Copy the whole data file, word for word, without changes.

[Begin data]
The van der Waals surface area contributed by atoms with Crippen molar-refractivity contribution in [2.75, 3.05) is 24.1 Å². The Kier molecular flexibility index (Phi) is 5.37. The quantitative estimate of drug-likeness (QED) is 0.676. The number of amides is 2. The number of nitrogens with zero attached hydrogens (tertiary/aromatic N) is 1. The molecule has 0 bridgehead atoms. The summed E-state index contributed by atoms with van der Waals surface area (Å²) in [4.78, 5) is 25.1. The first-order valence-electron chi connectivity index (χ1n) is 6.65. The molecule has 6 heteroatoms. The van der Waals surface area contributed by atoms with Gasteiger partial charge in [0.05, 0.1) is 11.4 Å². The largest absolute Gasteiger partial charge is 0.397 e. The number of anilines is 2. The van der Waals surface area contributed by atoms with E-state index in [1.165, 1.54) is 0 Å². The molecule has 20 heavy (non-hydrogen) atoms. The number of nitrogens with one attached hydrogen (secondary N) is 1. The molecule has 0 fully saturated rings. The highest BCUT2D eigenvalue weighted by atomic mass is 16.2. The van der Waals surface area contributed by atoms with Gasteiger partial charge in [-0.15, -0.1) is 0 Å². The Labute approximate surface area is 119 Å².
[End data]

The van der Waals surface area contributed by atoms with Crippen molar-refractivity contribution in [2.75, 3.05) is 24.1 Å². The Kier molecular flexibility index (Phi) is 5.37. The quantitative estimate of drug-likeness (QED) is 0.676. The number of amides is 2. The number of nitrogens with zero attached hydrogens (tertiary/aromatic N) is 1. The molecule has 0 bridgehead atoms. The summed E-state index contributed by atoms with van der Waals surface area (Å²) in [4.78, 5) is 25.1. The first-order valence-electron chi connectivity index (χ1n) is 6.65. The molecule has 6 heteroatoms. The van der Waals surface area contributed by atoms with Gasteiger partial charge in [0.05, 0.1) is 11.4 Å². The largest absolute Gasteiger partial charge is 0.397 e. The number of anilines is 2. The van der Waals surface area contributed by atoms with E-state index in [1.165, 1.54) is 0 Å². The molecule has 20 heavy (non-hydrogen) atoms. The number of nitrogens with one attached hydrogen (secondary N) is 1. The molecule has 0 fully saturated rings. The highest BCUT2D eigenvalue weighted by atomic mass is 16.2. The van der Waals surface area contributed by atoms with Gasteiger partial charge in [-0.15, -0.1) is 0 Å². The Labute approximate surface area is 119 Å².